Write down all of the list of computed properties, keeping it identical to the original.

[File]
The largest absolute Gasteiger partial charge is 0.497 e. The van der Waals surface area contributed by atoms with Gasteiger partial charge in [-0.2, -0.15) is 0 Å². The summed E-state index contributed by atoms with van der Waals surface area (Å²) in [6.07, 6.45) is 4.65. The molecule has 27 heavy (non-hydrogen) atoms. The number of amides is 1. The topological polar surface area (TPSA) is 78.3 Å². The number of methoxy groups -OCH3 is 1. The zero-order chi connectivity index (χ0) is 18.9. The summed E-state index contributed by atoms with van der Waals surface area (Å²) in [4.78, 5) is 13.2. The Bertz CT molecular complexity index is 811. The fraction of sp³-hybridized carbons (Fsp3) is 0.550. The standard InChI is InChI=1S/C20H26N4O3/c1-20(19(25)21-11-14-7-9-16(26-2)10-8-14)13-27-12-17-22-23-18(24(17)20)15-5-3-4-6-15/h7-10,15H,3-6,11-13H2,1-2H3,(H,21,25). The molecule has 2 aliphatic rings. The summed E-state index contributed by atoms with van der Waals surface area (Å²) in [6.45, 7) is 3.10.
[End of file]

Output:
The largest absolute Gasteiger partial charge is 0.497 e. The van der Waals surface area contributed by atoms with Gasteiger partial charge in [-0.2, -0.15) is 0 Å². The summed E-state index contributed by atoms with van der Waals surface area (Å²) in [6.07, 6.45) is 4.65. The molecule has 27 heavy (non-hydrogen) atoms. The number of amides is 1. The topological polar surface area (TPSA) is 78.3 Å². The number of methoxy groups -OCH3 is 1. The zero-order chi connectivity index (χ0) is 18.9. The summed E-state index contributed by atoms with van der Waals surface area (Å²) in [4.78, 5) is 13.2. The Bertz CT molecular complexity index is 811. The fraction of sp³-hybridized carbons (Fsp3) is 0.550. The standard InChI is InChI=1S/C20H26N4O3/c1-20(19(25)21-11-14-7-9-16(26-2)10-8-14)13-27-12-17-22-23-18(24(17)20)15-5-3-4-6-15/h7-10,15H,3-6,11-13H2,1-2H3,(H,21,25). The molecule has 2 aliphatic rings. The summed E-state index contributed by atoms with van der Waals surface area (Å²) in [6.45, 7) is 3.10.